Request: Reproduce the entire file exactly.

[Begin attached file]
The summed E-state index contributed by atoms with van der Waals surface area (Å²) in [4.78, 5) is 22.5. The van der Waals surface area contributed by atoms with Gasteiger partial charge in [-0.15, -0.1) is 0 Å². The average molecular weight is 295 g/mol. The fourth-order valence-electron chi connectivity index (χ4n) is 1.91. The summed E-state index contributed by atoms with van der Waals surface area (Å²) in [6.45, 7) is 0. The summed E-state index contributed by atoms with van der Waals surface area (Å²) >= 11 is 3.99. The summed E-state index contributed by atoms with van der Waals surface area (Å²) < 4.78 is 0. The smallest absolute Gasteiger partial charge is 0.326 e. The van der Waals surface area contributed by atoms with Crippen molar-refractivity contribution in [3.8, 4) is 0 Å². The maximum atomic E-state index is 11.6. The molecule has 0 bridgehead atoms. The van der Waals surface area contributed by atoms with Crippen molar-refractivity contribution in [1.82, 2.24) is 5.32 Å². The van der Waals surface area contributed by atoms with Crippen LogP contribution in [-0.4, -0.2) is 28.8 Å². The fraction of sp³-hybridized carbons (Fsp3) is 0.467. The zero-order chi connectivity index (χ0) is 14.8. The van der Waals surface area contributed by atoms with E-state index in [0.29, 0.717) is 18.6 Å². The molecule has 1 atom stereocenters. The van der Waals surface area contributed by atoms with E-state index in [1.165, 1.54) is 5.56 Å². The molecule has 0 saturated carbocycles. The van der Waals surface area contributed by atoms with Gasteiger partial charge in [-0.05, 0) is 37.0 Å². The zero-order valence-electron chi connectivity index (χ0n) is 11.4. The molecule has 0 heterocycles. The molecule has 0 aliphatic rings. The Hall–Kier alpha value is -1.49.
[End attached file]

The summed E-state index contributed by atoms with van der Waals surface area (Å²) in [4.78, 5) is 22.5. The van der Waals surface area contributed by atoms with Gasteiger partial charge in [-0.15, -0.1) is 0 Å². The average molecular weight is 295 g/mol. The fourth-order valence-electron chi connectivity index (χ4n) is 1.91. The summed E-state index contributed by atoms with van der Waals surface area (Å²) in [6.45, 7) is 0. The summed E-state index contributed by atoms with van der Waals surface area (Å²) >= 11 is 3.99. The summed E-state index contributed by atoms with van der Waals surface area (Å²) < 4.78 is 0. The smallest absolute Gasteiger partial charge is 0.326 e. The van der Waals surface area contributed by atoms with Crippen molar-refractivity contribution in [3.8, 4) is 0 Å². The maximum atomic E-state index is 11.6. The molecule has 0 bridgehead atoms. The van der Waals surface area contributed by atoms with Crippen molar-refractivity contribution in [1.82, 2.24) is 5.32 Å². The van der Waals surface area contributed by atoms with Crippen LogP contribution in [-0.4, -0.2) is 28.8 Å². The fraction of sp³-hybridized carbons (Fsp3) is 0.467. The zero-order chi connectivity index (χ0) is 14.8. The van der Waals surface area contributed by atoms with E-state index in [0.29, 0.717) is 18.6 Å². The molecule has 1 atom stereocenters. The van der Waals surface area contributed by atoms with E-state index in [1.165, 1.54) is 5.56 Å². The molecule has 0 saturated carbocycles. The van der Waals surface area contributed by atoms with Gasteiger partial charge in [-0.05, 0) is 37.0 Å². The zero-order valence-electron chi connectivity index (χ0n) is 11.4. The molecule has 0 heterocycles. The molecule has 0 aliphatic rings. The Hall–Kier alpha value is -1.49.